“The Seven Last Words of Christ” at the Episcopal Church of St. Martin-in-the-Fields is part of a tradition of reflecting on Christ’s sayings on the cross that goes back 335 years.
The Fairmount String Quartet will perform Franz Joseph Haydn’s “The Seven Last Words of Christ” at 7 p.m. on Good Friday, April 15, at the Episcopal Church of St. Martin-in-the-Fields, Chestnut Hill.
The tradition of reflecting on Christ’s sayings on the cross goes back 335 years. A century later, Haydn was commissioned to provide music for a Good Friday service in Cadiz, Spain. The composer’s original version for chamber orchestra was quickly adapted by Haydn, resulting in the string quartet version that will be performed at St. Martin’s Church.
The seven “words” are phrases spoken by Christ as He hung on the cross. They are preceded by a musical prologue, with six sonatas in between, and then conclude with a musical depiction of the earthquake that followed Christ’s death.
“English” Chamber Orchestra
Dirk Brosse and the Chamber Orchestra of Philadelphia presented an almost all-English concert Sunday afternoon and Monday evening, April 3 and 4, at the Kimmel Center’s Perelman Theater. The program opened with the Belgium-born Brosse’s own “Quite a Different Hallelujah,” then proceeded along its way to “Merrie Olde England” with Gustav Holst’s “St. Paul’s Suite,” Ralph Vaughan Williams’ “The Lark Ascending” and George Frideric Handel’s Suite No. 1 in F major from “The Water Music.”
Holst followed a custom that had become quite common during the decades of the late 19th and early 20th centuries for composers to adapt the forms of 17th and 18th century Baroque dance suites to the chromatic tonal harmonies of their own era. Holst gave his particular version of this procedure a particularly English character by naming the suite after St. Paul’s Girls’ School (where he taught), and deploying the famous “Greensleeves” folk tune for the closing movement “Dargason.”
Brosse led the Chamber Orchestra of Philadelphia with aplomb. He elicited playing that was rhythmically energetic, clear in texture, and tight regarding ensemble.
The solo violin/orchestra version of Vaughan Williams’ “The Lark Ascending'' received its premiere in 1921, when Europe was still recovering from the devastation of World War I. Three imperial monarchies – in Russia, Germany and Austria-Hungary – had collapsed. France had suffered a devastating blow to its population. Italy was about to take its suicidal turn into fascism. And the first bells signaling the end of the British Empire tolled, were heard and ignored throughout the United Kingdom.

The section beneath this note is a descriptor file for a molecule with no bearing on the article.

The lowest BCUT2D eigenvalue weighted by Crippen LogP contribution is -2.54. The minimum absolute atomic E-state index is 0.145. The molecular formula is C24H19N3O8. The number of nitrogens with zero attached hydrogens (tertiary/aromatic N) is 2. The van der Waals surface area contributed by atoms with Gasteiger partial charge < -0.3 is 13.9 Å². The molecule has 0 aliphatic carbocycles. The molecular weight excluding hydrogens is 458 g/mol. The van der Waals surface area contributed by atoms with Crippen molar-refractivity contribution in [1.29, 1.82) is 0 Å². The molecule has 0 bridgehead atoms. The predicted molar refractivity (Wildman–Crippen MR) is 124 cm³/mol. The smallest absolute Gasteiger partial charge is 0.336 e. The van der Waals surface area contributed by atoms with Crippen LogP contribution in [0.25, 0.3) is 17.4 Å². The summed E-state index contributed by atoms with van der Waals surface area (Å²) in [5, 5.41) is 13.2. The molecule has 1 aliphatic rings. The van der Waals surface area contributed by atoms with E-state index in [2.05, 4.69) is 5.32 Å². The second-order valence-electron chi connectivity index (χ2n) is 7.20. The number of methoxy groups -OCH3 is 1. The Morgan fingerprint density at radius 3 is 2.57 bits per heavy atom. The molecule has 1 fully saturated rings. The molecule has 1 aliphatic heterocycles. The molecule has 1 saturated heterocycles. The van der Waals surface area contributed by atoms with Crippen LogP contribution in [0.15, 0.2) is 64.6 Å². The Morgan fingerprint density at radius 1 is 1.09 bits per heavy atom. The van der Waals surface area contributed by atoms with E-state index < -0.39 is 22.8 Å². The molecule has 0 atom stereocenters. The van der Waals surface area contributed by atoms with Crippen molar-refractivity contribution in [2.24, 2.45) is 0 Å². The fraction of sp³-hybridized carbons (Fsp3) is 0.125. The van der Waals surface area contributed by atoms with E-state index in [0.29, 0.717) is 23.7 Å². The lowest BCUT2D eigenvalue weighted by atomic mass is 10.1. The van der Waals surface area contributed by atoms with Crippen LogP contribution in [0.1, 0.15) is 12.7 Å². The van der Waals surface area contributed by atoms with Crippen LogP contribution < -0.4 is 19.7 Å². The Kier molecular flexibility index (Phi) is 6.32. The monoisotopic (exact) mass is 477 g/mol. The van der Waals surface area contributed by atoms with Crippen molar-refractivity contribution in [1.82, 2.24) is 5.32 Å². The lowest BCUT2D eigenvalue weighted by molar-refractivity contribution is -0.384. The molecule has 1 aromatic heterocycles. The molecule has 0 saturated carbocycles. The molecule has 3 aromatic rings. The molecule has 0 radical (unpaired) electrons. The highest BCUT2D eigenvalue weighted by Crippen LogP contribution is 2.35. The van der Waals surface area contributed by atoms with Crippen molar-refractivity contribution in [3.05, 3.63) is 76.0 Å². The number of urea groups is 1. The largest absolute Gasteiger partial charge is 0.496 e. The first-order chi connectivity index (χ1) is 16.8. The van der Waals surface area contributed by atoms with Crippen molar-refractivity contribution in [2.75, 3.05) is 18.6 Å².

Not surprisingly, the composer – an ardent historian of English folk music who had edited the 1906 hymnal of the Church of England – tapped into his own and his nation’s nostalgia for a simpler, more peaceful past. “The Lark Ascending” throbs with the modal melodies and harmonies derived from the ancient Gregorian chants that were still the common coinage of folk music throughout the British Isles. The score breathes a sigh of wishful dreaming that the clock could be turned back before the first “modern war” shook European civilization to its core.
Elena Urioste was the superb violin solo in the Vaughan Williams composition. She negotiated the daunting stratospheric harmonics with nary a mishap. Her tuning was immaculate. But more importantly, she invested her playing with a matchless command over the music’s ethereal style of emotional delineation. She never overlooked a note of sentiment, yet she never succumbed to the temptation of its possible sentimentality.
Handel was born in Germany in the same year, 1685, that Bach was born. Unlike Bach, however, he studied abroad – in Italy in his youth, where he publicly, if insincerely, flirted with conversion to Roman Catholicism – and then returned to the German city of Hanover only to follow its ruler, George, the Prince Elector of the Holy Roman Empire, to England when the prince was summoned there to succeed Queen Anne as George I. The new king established the royal family that continues to sit on the United Kingdom’s throne to this day. The current Queen, Elizabeth II, is the longest reigning monarch in the nation’s history.
Handel remained in England for the rest of his life, converting from the German Lutheran Church into which he was born to the Church of England. His musical output in his new home includes the peerless oratorio, “Messiah,” dozens of Italian operas such as “Julius Caesar,” “Music for the Royal Fireworks,” and the three suites of “The Water Music.”
Brosse conducted the musicians of the Chamber Orchestra with impressive stylistic authenticity, interpretive integrity, rhythmic elasticity, textural clarity, and impeccable ensemble. The slower movements were broadly arched while the faster sections danced with invigorating immediacy. The playing of principal oboist Geoffrey Deemer was especially noteworthy – vibrant and expressive.
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